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dc.contributor.authorDayucos, A.
dc.contributor.authorFrench, L.A.
dc.contributor.authorKelemen, A.
dc.date.accessioned2019-03-29T14:42:01Z
dc.date.available2019-03-29T14:42:01Z
dc.date.issued2019
dc.identifier.urihttps://www.scopus.com/inward/record.uri?eid=2-s2.0-85060944436&doi=10.3390%2fmedicina55020032&partnerID=40&md5=587a0998f74f9a0b5f7b24a1ce6fb236
dc.identifier.urihttp://hdl.handle.net/10713/8581
dc.description.abstractThe use of websites to provide patient education is becoming more common. The benefits of a properly executed and effective preoperative patient educational intervention have been shown to result in improved psychological and physical well-being for patients undergoing surgery. The purpose of this pilot study was to determine the usability, utility, and feasibility of a website we created to increase engagement and improve the quality of the preoperative education patients receive in preparation for hip and knee arthroplasty. Eighty patients who met the inclusion criteria were recruited, aged between 40 to 65, among those 52.5% were female, 71.25% were placed for knee replacement, 28.75% for hip replacement. Forty patients were randomly assigned to paper education cohort, 40 to the paper and website education cohort. However, only 19 from each cohort participated in the survey questionnaire. The outcome of interest included qualitative data for patient knowledge, satisfaction, utilities, and usability, which were assessed based on the Perceived Health Website Usability Questionnaire online survey. The paper-based survey contains ten questions using a 7-point Likert scale while the web-based survey contains fourteen questions using the same 7-point Likert scale. Descriptive statistics and independent samples t-tests were used for comparative analysis of usual paper education and website education cohorts; whereby Microsoft Excel data analytics tool was used to compute the results. The Alpha level was set to 0.05 for the statistical results. The result of the study showed no statistically significant differences in both cohorts at the 0.05 level. We hypothesized that both information delivery methods were effective in increasing knowledge and engaging patients to their preoperative educations. According to the survey result for the nursing staff, they believed that the use of the website improved nursing workflow, efficiency, and patient education.en_US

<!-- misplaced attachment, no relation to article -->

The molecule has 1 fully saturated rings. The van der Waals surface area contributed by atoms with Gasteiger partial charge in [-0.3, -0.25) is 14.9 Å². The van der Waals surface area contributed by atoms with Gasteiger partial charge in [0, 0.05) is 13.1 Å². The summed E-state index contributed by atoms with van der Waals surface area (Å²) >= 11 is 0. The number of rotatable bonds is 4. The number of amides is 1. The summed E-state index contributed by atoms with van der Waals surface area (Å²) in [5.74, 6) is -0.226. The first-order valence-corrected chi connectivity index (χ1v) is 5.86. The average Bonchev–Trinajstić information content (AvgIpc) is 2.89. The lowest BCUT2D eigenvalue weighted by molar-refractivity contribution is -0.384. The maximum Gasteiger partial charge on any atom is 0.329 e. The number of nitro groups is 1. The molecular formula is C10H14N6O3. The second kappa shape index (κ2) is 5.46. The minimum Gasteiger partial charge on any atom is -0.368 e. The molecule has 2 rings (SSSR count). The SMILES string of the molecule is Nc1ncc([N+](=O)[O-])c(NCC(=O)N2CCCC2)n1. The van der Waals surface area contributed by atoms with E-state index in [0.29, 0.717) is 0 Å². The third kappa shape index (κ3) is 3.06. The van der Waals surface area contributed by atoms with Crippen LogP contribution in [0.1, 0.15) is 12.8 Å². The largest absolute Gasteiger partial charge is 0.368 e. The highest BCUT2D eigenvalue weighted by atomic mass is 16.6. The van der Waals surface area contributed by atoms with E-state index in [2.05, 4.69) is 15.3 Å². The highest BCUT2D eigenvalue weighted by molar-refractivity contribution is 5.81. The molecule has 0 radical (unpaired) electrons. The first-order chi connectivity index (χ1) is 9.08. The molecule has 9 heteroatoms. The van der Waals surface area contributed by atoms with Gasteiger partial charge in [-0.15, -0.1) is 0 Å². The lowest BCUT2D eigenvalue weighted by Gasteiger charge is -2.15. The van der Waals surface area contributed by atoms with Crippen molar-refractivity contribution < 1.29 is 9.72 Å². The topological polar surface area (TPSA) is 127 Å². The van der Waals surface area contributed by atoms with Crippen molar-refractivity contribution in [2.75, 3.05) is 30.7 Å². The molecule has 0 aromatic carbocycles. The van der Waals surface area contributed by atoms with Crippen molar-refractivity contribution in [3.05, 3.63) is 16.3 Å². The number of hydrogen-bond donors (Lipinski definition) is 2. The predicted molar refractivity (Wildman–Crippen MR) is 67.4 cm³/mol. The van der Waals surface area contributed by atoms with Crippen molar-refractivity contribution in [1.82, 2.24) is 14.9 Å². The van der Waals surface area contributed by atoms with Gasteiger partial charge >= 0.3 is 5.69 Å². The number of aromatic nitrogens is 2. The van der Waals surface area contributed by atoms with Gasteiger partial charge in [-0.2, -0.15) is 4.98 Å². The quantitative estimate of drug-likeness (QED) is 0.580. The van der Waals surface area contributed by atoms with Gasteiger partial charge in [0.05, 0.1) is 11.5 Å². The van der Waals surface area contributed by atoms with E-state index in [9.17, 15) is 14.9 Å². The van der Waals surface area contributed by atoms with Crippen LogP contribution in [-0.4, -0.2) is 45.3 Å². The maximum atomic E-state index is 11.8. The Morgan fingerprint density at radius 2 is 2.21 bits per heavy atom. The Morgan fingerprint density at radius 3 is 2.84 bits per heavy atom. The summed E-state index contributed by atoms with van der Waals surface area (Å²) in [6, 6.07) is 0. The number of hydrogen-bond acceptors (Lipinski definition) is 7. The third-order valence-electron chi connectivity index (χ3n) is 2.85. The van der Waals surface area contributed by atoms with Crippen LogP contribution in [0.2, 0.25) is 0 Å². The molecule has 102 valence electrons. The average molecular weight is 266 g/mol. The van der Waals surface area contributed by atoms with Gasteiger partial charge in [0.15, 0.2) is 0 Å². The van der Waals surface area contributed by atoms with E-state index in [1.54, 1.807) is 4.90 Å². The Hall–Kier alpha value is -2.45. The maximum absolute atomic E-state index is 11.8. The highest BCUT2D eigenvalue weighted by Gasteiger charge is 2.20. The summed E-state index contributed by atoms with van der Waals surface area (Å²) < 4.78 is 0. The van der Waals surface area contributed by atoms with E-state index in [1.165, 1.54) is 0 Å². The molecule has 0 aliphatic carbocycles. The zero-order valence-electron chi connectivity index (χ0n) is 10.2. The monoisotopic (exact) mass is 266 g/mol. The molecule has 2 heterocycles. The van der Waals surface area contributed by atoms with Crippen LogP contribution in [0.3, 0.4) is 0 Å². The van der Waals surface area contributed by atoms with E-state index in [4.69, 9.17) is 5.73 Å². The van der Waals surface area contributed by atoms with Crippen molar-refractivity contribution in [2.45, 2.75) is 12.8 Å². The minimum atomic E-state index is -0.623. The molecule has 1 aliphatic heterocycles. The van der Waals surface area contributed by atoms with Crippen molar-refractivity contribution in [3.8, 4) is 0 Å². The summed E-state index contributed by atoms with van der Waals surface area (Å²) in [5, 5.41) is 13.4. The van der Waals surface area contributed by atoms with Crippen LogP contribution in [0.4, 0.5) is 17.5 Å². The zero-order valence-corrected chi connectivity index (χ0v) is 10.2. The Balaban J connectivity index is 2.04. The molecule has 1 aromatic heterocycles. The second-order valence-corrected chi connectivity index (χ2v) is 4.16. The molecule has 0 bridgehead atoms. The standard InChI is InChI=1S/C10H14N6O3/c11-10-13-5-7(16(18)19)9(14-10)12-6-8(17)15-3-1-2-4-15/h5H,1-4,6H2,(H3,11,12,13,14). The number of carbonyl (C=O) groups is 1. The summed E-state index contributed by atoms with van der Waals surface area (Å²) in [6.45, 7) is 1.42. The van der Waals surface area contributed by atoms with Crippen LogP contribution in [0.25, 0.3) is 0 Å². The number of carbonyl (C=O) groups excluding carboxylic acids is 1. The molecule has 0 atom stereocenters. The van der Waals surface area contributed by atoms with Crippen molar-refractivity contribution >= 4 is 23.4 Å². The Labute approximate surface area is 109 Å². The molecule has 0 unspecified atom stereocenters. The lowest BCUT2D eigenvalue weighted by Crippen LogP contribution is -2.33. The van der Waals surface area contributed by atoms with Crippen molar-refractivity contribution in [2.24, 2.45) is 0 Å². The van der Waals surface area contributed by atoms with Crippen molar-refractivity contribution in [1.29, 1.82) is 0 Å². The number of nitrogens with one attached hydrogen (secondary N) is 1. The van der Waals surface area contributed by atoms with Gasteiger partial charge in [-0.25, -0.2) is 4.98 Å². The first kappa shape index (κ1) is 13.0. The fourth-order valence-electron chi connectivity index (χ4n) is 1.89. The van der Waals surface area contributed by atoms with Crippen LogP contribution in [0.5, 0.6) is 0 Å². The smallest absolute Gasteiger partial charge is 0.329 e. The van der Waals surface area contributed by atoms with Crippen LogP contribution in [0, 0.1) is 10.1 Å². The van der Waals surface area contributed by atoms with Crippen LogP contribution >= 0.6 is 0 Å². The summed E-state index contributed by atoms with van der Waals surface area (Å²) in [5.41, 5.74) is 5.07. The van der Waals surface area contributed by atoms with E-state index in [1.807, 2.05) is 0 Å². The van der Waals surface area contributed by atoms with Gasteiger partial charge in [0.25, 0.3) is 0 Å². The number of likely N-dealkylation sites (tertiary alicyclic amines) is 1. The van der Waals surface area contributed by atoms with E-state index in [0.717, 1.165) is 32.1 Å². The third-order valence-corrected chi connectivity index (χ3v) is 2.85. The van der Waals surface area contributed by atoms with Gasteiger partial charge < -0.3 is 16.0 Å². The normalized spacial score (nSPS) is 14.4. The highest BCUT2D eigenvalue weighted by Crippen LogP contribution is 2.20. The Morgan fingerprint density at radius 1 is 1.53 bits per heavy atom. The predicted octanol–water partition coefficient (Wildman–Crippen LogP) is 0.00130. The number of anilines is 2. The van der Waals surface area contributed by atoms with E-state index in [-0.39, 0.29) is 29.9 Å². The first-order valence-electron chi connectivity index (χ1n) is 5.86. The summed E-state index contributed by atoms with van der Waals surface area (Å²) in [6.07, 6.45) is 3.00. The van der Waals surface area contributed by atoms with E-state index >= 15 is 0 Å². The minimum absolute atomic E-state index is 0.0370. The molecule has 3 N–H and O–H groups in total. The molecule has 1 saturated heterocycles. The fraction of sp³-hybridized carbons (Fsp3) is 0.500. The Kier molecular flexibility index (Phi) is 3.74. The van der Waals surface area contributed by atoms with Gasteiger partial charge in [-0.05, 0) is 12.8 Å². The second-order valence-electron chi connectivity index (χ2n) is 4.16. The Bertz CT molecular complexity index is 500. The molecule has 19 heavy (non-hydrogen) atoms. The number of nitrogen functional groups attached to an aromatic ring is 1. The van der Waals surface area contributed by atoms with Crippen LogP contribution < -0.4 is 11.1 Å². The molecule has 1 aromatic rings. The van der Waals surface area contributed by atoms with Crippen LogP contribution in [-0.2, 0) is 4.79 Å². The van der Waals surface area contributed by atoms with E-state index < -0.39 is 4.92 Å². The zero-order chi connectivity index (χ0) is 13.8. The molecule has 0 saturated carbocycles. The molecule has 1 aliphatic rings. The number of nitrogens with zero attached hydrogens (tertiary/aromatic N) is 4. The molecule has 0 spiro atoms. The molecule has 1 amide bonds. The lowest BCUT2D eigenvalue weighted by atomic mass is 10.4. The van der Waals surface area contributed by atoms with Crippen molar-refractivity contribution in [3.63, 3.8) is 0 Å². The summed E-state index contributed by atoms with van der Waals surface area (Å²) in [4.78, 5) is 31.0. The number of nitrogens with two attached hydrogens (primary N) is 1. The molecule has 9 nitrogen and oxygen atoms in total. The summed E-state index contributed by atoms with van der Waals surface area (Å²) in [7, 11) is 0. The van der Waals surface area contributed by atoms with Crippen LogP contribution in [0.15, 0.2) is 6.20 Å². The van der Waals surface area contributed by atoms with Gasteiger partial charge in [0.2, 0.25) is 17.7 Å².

dc.description.urihttps://dx.doi.org/10.3390/medicina55020032en_US
dc.language.isoen_USen_US
dc.publisherMDPIen_US
dc.relation.ispartofMedicina (Kaunas, Lithuania)
dc.subjectsurgeryen_US
dc.subjectusabilityen_US
dc.subjectwebsiteen_US
dc.subject.lcshEducationen_US
dc.subject.meshArthroplastyen_US
dc.titleCreation and Evaluation of a Preoperative Education Website for Hip and Knee Replacement Patients-A Pilot Studyen_US
dc.typeArticleen_US
dc.identifier.doi10.3390/medicina55020032
dc.identifier.pmid30704149


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